American Dipper at Hagg Lake, Washington Co., Oregon on 24 November 2010 by Greg Gillson.
Some birds are very difficult to photograph. At least, I've had some trouble. One of those is the American Dipper. These gray aquatic songbirds live along rushing streams with steep banks edged by dense forest. So they are often in shade, with bright reflections off the water. The shade requires a slower shutter speed. Any shafts of sunlight are over-exposed. Slow shutter speed also means the bird must be still. And dippers got their name for their constant dipping, bouncing 40-60 times per minute on their legs even when standing in place.
On November 22 we got our first snow of the season. It wasn't much, as typical for western Oregon, just a bit as rain showers all week were pushed south by a cold front and the dry air behind it. By November 24 the roads had dried, the icy roads had mostly cleared. I went up to Hagg Lake at the edge of Oregon's Coast Range about 30 miles west of Portland.
At the upper end of the lake I stopped briefly to see if the resident pair of American Dippers were present at the Scoggins Creek Picnic Area, where this creek enters the reservoir. The birds were there, swimming and diving in the water, so I got my camera out. The leaves of the maples and alders were gone, and the quarter-inch of snow brightened up the creek under the western red-cedar and Douglas-fir. So I sat on a rock at the edge of the creek about 20 feet from the ledge where two birds were diving for caddisfly larvae--their favorite food.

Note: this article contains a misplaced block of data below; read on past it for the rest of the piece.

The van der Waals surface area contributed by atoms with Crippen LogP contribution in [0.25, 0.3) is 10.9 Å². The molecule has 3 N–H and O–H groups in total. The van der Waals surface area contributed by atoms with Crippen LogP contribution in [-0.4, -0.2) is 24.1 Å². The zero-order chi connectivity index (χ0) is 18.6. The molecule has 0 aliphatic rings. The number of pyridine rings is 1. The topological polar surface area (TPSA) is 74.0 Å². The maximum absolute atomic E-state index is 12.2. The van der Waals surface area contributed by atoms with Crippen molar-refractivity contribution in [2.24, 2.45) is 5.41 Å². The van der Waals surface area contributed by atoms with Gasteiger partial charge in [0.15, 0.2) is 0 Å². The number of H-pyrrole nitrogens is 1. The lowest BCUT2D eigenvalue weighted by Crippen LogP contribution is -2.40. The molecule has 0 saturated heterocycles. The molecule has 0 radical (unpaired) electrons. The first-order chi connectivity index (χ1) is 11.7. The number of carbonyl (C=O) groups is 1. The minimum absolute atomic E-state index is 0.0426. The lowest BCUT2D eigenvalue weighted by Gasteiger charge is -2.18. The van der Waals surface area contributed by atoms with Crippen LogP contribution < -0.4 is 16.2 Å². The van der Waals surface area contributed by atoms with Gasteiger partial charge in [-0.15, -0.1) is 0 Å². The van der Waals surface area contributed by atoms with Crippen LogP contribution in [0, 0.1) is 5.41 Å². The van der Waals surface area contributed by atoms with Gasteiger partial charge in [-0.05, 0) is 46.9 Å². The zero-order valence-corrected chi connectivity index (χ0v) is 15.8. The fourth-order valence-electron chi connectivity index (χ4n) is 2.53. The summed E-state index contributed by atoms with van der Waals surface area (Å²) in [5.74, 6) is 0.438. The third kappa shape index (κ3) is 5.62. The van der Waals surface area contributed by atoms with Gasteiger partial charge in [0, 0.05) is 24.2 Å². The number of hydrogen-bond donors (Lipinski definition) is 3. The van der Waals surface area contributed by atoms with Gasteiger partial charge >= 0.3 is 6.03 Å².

Then something wonderful happened. The bird pictured here began his long, warbling, high-pitched song. It wasn't as loud as it will be in a couple of months, but clearly heard above the roar of the creek. It is not unusual to hear dippers singing throughout the year. But the bright cascading trills and sweet notes brightened the cold overcast winter day, when most other birds were silent.
Another thing that can ruin a good photo of a bird is the inner eyelid, the nictitating membrane. In some birds it is transparent, but is opaque in the American Dipper, as seen in the photo below, creating a vacant-eyed "Little Orphan Annie" appearance.
The nictitating membrane, or inner eyelid, covers the eye of this singing American Dipper at Hagg Lake, Washington Co., Oregon on 24 November 2010 by Greg Gillson.
The nictitating membrane is under the eyelids. It sweeps across the eye from its base on the bill side of the eye. It allows light to enter. On birds with clear nictitating membranes they can see through it. It is thought many birds fly with their nictitating membrane closed--to keep the air from drying out the cornea. The well-developed nictitating membrane protects the eye of the American Dipper from the spray of water (The Audubon Encyclopedia of North American Birds, 1980 by John K. Terres).
A year ago I discussed How to find a Dipper nest. There is more information on these fascinating birds there.